Intersections merge two or more roads, attracting vehicle activity from multiple directions. These simultaneous and unpredictable movements increase the odds of fatal crashes. In Washington, there were 172 intersection-related deaths in 2022, the highest since 2013.
There are two common types of intersections: controlled and uncontrolled. Controlled intersections marked with road signs and traffic signals can still result in tragic accidents, let alone the uncontrolled kind that does not have clear controls or traffic lights, often found in areas with low traffic volume.
Thus, it is imperative that drivers know how to navigate around uncontrolled intersections to prevent catastrophic consequences.
Following right-of-way rules
Right-of-way rules prioritize vehicles at a specific position to proceed over other cars. Especially in uncontrolled intersections, drivers must observe the following right-of-way rules despite the absence of signs and signals:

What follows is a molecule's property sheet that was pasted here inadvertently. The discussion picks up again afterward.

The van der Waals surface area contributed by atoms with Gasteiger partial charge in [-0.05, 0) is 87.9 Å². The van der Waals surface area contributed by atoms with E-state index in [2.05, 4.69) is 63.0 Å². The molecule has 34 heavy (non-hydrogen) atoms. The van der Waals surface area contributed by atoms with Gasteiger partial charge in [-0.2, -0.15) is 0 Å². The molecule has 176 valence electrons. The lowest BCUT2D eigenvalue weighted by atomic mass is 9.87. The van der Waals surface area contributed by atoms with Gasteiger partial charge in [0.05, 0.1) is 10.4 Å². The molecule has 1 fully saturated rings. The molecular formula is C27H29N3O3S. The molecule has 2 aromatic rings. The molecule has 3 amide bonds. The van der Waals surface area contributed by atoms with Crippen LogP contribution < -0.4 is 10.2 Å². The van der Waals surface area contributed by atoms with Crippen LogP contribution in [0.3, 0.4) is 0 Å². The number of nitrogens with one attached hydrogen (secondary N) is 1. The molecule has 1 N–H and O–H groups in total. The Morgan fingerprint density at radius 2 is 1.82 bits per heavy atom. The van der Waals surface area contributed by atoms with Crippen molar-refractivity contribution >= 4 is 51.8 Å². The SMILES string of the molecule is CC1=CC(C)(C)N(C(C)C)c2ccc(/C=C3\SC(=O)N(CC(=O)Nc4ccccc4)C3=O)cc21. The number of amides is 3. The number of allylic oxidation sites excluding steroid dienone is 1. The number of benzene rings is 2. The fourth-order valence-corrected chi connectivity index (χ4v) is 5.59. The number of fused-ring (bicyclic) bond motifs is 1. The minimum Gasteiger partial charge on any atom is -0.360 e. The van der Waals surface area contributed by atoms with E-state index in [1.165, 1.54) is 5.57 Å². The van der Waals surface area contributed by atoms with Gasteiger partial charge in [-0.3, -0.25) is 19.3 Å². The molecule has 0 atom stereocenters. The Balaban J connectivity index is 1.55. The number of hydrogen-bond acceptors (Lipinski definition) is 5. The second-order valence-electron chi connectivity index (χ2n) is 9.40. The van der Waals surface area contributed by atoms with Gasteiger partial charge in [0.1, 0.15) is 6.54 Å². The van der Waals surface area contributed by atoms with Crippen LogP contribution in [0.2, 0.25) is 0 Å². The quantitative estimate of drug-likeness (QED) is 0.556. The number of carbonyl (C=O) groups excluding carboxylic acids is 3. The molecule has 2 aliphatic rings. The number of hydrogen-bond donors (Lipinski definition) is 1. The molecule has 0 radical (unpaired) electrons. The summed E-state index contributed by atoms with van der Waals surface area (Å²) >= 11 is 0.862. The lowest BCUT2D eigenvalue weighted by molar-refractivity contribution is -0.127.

- The first vehicle to be at the intersection has the right-of-way.
- If the first vehicle that arrived will make a left turn, they must yield to any oncoming traffic or pedestrian.
- If two vehicles arrive at the intersection at almost the same time, the driver on the left must yield to the driver on the right.
Although following these laws is crucial, right-of-way rules are not absolute. Under the state’s pure comparative rule, the court may still grant partial liability to the injured party. This judgment applies if proven that they did not exercise reasonable caution, such as slowing down, and looking out for speeding cars or crossing pedestrians as they drew near the intersection.
Yielding can save lives
Respecting each other’s space on the road by yielding can mean all the difference. However, circumstances surrounding every car accident vary. Knowing right-of-way laws does not guarantee an undisputed claim. Thus, when a contentious case ensues, victims and their loved ones can consult their experienced Washington counsel to protect their rights by helping them investigate, gather evidence and recover compensation.